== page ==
Ferrisburgh says ‘no’ to its school budget, ‘yes’ to Bixby

FERRISBURGH — Ferrisburgh residents in Tuesday balloting at Ferrisburgh Central School said no for the first time in recent memory to a proposed central school budget.
Residents from the floor of Tuesday morning’s town meeting, also in the central school gym, also rejected in a tie vote a selectboard proposal to change the way the town will pay delinquent tax collector Chet Hawkins, amended the selectboard’s proposed town budget to offer more support to the Bixby Library, and changed future town meetings from Tuesday mornings to Saturday morning.
Elected to office for the first time were write-in candidate Gloria Warden as town clerk and Garrit Smits as treasurer (see story on Page 2A).
 The $3.62 million FCS budget proposal lost, 450-279, or about 62-38 percent. The budget called for an 11 percent spending increase, driven in part by a special education cost shift within Addison Northwest Supervisory Union.
But the board also proposed adding a new teacher and a modular classroom to help handle a large blended 5th- and 6th-grade class, a move that neither the FCS administration nor Addison Northwest Supervisory Union officials endorsed.
Voters did back FCS technology and capital improvement funds.
Ferrisburgh residents also voted against the proposed $9.73 million VUHS budget, 435-294. Overall, that budget lost in the five ANwSU towns, 961-747.
A separate measure to start a $50,000 capital investment fund for VUHS lost in Ferrisburgh, 476-352, and failed overall by six votes, 902-896, despite winning approval in the other four ANwSU towns.  
After selectboard chairwoman Loretta Lawrence introduced the selectboard’s proposed budget, Bixby Library board President Peter Morris made the case for restoring $13,559 to the budget to a town support level of $52,559, as residents had at the 2013 town meeting.   
He presented a chart showing nine towns’ per capita support for their libraries, which ranged from a low of $23.29 to a high of $69.53.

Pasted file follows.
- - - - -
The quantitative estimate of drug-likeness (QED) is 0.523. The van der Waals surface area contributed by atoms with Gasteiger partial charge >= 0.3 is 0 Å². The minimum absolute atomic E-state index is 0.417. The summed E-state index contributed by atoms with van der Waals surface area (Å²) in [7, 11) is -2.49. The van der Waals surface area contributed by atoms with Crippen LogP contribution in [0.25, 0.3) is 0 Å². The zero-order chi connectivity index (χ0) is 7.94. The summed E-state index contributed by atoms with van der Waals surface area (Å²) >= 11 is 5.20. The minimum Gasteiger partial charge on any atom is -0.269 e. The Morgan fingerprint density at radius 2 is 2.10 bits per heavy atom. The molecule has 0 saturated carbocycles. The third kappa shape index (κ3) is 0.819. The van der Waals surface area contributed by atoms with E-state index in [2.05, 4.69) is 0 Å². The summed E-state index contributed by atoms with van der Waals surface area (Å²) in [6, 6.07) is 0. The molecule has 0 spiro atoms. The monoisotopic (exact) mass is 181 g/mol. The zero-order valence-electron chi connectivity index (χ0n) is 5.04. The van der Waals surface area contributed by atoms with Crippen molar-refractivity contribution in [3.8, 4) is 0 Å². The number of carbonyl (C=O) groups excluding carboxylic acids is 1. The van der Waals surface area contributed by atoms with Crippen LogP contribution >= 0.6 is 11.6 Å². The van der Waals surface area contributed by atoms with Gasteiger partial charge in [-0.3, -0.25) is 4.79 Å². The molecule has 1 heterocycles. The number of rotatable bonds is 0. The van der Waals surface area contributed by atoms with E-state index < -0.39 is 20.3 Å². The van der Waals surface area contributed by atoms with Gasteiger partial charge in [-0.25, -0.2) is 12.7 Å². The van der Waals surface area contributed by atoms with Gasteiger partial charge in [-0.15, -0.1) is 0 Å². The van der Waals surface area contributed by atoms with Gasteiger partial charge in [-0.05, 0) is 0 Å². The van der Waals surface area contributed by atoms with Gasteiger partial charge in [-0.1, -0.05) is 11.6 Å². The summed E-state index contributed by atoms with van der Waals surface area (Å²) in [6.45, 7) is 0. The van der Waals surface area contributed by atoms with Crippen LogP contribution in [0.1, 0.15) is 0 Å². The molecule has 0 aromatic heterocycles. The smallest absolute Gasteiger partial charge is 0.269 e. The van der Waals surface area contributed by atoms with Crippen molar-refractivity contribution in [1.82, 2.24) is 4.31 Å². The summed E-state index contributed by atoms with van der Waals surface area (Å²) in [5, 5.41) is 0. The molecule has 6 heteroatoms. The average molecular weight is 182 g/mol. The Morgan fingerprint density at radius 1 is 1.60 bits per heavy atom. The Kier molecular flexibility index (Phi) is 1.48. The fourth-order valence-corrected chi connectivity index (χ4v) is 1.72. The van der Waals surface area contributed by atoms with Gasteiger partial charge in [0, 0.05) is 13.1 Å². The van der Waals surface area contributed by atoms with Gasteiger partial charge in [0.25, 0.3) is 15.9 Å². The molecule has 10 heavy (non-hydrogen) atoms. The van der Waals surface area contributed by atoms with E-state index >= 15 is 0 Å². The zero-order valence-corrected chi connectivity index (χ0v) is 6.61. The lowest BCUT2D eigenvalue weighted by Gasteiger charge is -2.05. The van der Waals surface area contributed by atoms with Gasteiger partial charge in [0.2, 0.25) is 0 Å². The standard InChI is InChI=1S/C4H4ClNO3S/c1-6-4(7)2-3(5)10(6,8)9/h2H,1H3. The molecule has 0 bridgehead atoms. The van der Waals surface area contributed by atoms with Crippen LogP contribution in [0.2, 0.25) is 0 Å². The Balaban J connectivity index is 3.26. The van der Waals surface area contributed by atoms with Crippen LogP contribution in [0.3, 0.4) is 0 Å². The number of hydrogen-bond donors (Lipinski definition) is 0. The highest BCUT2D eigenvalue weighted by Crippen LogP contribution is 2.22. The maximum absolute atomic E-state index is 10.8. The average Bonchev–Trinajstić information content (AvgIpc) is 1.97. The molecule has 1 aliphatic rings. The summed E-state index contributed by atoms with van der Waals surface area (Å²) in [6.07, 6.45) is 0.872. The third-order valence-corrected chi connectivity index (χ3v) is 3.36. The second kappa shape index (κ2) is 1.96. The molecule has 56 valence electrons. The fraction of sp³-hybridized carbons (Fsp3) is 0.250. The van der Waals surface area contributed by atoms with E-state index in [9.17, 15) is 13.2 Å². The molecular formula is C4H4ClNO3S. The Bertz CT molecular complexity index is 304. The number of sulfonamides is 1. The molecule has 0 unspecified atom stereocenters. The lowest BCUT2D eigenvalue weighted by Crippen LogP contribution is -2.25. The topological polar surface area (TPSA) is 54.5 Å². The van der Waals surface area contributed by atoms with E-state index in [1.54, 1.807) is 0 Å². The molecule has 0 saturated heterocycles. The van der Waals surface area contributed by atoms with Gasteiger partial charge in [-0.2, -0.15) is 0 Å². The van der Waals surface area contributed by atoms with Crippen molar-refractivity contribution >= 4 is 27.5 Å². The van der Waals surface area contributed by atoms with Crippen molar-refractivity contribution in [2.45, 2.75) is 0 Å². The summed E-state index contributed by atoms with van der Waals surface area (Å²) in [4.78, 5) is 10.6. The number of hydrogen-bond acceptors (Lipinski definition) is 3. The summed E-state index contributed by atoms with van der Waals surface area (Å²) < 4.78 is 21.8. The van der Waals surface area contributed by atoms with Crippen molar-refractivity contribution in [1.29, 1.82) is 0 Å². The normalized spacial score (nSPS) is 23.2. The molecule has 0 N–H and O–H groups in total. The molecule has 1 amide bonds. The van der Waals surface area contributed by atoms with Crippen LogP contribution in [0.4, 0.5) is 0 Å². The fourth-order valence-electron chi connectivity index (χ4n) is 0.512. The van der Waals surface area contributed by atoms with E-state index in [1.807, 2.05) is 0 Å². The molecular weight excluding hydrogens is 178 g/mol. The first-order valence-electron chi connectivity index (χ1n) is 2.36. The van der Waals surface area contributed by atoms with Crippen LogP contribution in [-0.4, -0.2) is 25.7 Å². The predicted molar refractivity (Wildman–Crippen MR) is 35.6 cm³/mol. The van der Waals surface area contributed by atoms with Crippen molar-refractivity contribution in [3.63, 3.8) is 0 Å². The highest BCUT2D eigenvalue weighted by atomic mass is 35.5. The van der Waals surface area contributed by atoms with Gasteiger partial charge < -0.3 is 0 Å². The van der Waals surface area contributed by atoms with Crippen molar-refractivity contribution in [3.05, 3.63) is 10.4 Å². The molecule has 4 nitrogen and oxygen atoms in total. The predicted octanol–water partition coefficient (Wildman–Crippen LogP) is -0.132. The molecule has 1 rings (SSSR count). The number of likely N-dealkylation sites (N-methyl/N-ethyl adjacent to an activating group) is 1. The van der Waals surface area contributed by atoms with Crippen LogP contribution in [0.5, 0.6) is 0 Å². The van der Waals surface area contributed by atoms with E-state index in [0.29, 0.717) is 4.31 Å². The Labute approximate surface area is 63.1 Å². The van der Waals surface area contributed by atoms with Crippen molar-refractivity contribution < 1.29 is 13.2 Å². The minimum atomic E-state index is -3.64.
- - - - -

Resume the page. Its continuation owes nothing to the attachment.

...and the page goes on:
Included was Middlebury at $61.53 and Bristol at $31.74. What the Bixby was asking from Ferrisburgh and its other four served towns was $18.94 per capita, Morris said.
Morris said he would meet with selectboard members at another time to discuss their cut to Bixby support, but on Tuesday sought town meeting backing.
“I’m going to ask them at some appropriate time how it makes sense to them,” Morris said. “But it doesn’t make sense to me.”
Selectboard members asked about Bixby staffing and salaries, but all but one audience member who spoke backed the Bixby
Judy Chaves said she did not understand why Morris even had to return to explain the issue after residents backed the higher amount in 2013.
“I am sitting here in embarrassment,” Chaves said. “I feel bad you have to sit here and defend the Bixby Library.”
After a voice vote filled the room with ayes, resident Rick Ebel asked a rhetorical question.
“How do we get the selectboard to understand that as a community we want to maintain this level of support?” Ebel said.
With the Bixby amendment included, residents unanimously backed a $1,674,338 budget for the 2014-2015 year and then added another $30,840 in charitable contributions.
The resulting total of $1,705,178 increases spending by almost exactly $35,000. The expected tax hike to pay for town spending alone will be a little less than a penny.
The central school board suggested the meeting move from Tuesday mornings to Saturday mornings.
Board member Chris Kayhart told the crowd that the board would like to continue to “showcase the school,” but that having to close the school for the day was a needless disruption to its schedule.
Board member Bill Clark joked the only people he knew in favor of keeping the Tuesday time were his children, students who enjoyed the day off.
Selectman Jim Warden said it was hard for residents who “live from paycheck to paycheck” to take time off from work to attend weekday meetings.
“We owe it to that silent majority who can’t get time off, and the school, to give it a shot,” Warden said.
It remained unclear if all Australian balloting would move to the nearby town office building, because some were concerned it lacked parking for heavily attended Presidential elections, but only a scattering of nays cropped up during the voice vote.
Andy Kirkaldy may be reached at [email protected].

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